Thursday, 25 July 2019

Lloyds Banking Group Integration Essay Example | Topics and Well Written Essays - 2000 words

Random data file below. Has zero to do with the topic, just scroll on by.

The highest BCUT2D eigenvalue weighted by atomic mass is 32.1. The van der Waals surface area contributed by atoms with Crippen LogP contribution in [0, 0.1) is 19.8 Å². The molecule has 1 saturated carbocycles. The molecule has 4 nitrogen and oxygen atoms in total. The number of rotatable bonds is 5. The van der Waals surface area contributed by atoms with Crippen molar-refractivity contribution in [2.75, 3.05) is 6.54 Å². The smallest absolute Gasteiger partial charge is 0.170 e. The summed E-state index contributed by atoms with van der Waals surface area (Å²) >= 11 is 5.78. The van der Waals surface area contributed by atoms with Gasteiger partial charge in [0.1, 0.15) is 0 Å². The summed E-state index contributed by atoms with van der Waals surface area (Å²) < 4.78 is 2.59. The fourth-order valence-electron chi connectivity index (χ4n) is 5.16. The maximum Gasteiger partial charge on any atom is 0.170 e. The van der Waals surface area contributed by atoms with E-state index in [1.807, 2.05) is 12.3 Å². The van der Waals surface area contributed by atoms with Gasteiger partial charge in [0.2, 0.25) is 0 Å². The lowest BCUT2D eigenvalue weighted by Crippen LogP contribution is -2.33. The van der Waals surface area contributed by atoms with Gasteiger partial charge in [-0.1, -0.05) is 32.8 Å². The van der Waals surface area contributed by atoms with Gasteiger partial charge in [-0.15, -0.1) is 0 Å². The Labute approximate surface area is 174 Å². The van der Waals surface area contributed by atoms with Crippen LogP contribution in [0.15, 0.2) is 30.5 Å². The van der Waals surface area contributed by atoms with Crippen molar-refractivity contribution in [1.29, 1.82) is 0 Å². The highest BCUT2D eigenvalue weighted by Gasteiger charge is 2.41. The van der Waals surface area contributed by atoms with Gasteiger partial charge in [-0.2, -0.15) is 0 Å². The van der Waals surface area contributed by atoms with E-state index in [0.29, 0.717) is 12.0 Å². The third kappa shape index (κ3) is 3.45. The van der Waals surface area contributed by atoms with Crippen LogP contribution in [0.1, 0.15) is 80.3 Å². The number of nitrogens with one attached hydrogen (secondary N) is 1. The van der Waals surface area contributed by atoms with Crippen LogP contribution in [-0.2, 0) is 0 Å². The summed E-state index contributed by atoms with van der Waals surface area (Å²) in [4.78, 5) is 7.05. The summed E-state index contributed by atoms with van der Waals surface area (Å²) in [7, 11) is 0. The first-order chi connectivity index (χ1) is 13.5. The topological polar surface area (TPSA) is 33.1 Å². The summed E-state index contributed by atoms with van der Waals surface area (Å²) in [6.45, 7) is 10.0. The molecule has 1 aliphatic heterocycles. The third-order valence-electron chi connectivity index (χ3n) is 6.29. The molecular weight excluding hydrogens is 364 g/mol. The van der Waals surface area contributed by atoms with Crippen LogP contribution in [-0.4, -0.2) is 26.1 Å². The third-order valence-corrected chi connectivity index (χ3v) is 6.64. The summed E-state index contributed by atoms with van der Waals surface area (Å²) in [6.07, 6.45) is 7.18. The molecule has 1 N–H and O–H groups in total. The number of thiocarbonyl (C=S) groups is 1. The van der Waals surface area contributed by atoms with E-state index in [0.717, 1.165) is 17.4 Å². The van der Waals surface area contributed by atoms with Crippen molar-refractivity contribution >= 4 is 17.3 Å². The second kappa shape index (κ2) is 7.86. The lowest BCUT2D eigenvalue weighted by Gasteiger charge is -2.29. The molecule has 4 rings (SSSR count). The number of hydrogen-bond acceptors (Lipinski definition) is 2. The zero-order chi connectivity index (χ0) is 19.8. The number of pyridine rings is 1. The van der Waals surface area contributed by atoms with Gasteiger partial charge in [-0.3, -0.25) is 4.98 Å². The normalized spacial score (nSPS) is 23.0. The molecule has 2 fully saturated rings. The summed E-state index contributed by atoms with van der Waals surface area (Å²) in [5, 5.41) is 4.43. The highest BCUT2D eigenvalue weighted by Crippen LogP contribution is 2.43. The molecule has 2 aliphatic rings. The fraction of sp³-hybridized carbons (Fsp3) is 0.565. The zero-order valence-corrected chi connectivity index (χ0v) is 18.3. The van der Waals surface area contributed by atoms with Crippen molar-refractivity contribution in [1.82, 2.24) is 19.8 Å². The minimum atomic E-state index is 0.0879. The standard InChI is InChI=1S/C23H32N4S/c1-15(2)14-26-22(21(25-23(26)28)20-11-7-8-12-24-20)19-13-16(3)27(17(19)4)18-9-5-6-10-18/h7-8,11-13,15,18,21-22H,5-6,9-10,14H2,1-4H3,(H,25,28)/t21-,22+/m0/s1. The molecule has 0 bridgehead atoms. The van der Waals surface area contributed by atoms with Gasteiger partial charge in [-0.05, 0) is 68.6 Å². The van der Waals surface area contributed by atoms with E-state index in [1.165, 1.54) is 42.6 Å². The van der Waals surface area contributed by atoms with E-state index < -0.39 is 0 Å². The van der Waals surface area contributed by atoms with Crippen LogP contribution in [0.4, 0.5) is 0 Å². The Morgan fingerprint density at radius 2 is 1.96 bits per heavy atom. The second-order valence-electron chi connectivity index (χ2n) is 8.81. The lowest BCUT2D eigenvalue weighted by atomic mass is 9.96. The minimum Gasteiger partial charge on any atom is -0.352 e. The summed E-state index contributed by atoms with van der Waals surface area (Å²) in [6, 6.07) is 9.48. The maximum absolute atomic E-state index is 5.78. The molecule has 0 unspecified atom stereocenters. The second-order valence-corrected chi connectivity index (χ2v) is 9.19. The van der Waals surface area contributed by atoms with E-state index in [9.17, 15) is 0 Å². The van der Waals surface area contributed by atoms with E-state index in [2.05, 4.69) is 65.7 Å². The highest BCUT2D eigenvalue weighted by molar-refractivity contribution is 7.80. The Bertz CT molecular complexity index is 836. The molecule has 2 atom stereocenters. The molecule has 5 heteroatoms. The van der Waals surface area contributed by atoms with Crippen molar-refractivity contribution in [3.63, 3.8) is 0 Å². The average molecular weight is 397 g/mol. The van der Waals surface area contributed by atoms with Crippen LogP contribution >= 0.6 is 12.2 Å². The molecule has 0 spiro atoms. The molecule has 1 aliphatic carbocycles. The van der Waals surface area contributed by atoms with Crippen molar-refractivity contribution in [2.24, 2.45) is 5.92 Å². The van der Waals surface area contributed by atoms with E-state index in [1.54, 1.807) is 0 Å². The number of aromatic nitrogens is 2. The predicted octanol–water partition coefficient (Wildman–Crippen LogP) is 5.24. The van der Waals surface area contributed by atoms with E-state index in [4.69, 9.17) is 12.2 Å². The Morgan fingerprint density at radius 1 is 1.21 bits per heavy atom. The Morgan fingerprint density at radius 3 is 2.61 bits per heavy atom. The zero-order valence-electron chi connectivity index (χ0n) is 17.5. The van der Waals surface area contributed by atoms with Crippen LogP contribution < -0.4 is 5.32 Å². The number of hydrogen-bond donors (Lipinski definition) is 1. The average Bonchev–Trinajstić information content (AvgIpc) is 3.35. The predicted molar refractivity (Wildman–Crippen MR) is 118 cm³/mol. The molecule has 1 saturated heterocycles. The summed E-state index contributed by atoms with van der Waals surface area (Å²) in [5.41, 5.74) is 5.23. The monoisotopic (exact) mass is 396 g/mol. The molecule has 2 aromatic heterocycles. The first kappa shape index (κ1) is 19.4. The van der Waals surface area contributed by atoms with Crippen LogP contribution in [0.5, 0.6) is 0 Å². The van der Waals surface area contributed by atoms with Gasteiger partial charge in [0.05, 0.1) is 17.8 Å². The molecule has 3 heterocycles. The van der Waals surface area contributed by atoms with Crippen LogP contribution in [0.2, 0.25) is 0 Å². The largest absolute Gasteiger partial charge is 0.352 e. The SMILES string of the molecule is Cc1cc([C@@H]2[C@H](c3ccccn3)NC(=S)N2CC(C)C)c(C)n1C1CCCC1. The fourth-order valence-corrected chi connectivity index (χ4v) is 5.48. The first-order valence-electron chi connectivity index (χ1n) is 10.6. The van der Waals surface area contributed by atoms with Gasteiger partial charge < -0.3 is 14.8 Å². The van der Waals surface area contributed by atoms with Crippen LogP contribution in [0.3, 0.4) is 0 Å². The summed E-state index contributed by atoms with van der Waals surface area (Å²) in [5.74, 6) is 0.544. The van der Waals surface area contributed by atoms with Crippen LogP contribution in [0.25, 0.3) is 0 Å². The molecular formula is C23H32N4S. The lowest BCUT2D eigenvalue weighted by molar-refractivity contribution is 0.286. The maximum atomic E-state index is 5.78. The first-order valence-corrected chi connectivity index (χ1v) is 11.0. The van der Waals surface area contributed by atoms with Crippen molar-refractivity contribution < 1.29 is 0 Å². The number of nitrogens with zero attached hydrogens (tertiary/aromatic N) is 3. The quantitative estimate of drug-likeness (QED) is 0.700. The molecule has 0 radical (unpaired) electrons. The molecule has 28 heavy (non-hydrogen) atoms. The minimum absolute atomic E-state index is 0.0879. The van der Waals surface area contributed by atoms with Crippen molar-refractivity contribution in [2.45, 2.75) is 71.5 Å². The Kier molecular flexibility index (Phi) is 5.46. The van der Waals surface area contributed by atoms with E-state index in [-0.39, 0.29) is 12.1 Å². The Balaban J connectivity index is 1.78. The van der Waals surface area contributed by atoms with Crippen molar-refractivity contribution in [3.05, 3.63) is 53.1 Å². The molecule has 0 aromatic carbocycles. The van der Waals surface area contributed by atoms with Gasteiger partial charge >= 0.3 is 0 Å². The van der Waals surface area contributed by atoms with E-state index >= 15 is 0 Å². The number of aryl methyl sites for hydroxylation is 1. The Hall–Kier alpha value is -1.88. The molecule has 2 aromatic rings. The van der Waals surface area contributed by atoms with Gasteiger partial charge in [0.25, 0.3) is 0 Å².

Lloyds Banking Group Integration - Essay Example Organisational Structures Special Issues for Banks Martin and Fellenz (2010, p.592) define organisation structure as â€Å"the formal arrangement of task, communication and authority relationships that influence and control how people co-ordinate and conduct their work†. It is assumed that organisations can choose their structures and change them through what Brunsson and Olsen (1993, p.211) refer to as â€Å"administrative reforms†, which they define as â€Å"expert attempts at changing organisational forms† (ibid). They claim the belief that formal organisations can be changed originates in â€Å"a rational, instrumental tradition† which assumes a hierarchical approach to leadership and power with an unequal distribution of work and working conditions, among other things (ibid, p.212). They question how much choice, in reality, organisational leaders have when they decide to change the organisational structure. For Lloyds Group, this is a particularly pe rtinent issue as consideration is being given to breaking up the larger banks to avoid the â€Å"too big to fail† belief following the global economic crisis of 2007-2008 (Treanor, 2011). The USA had, until 1999, regulations in place imposed by the Glass-Steagall Act 1934, which required different banking functions to be kept separate. Following the crisis, several commentators suggested the UK might consider such an approach (Goddard et al, 2009, p.374), although some believe it is unlikely to be implemented (Hindle, 2009, p.422). For Lloyds, such a break-up would be change imposed by the environment rather than a choice for senior management, something that Brunsson and Olsen see as a key issue for those who look to change organisational structures. They believe any organisational change is affected to a greater or lesser extent by the context within which that change takes place and organisational structure can simply be the result of a series of unconnected events that we re not originated by the organisation (1993, p.219). As the banking industry is currently subject to heavy scrutiny by both government and the public, any changes Lloyds Group decide to make will be affected by that scrutiny and the prevailing culture of risk avoidance. In addition to the possibility of an imposed break-up, Lloyds must also consider the current regulatory requirements that insist on divisions, whether real or virtual, between different functions within the Group (â€Å"Chinese walls†) to avoid issues such as insider trading and dealing with privileged information, something the USA have recently reconsidered within the Dodd-Frank Wall Street Reform and Consumer Protection Act (Hay and Goebel 2010). This analysis must therefore be considered in the light of the specific requirements of the banking industry currently in place and the likelihood that further changes will be required in the immediate short term. Possible Organisational Structures The structure of an organisation should be determined by the strategy the organisation pursues and the business undertaken to deliver products and services to customers (Mullins 2010). Lloyds Group needs to determine what business it is in and how it intends doing that business, before it can decide how to integrate the different parts of the Group. On the assumption that the purpose of the integration

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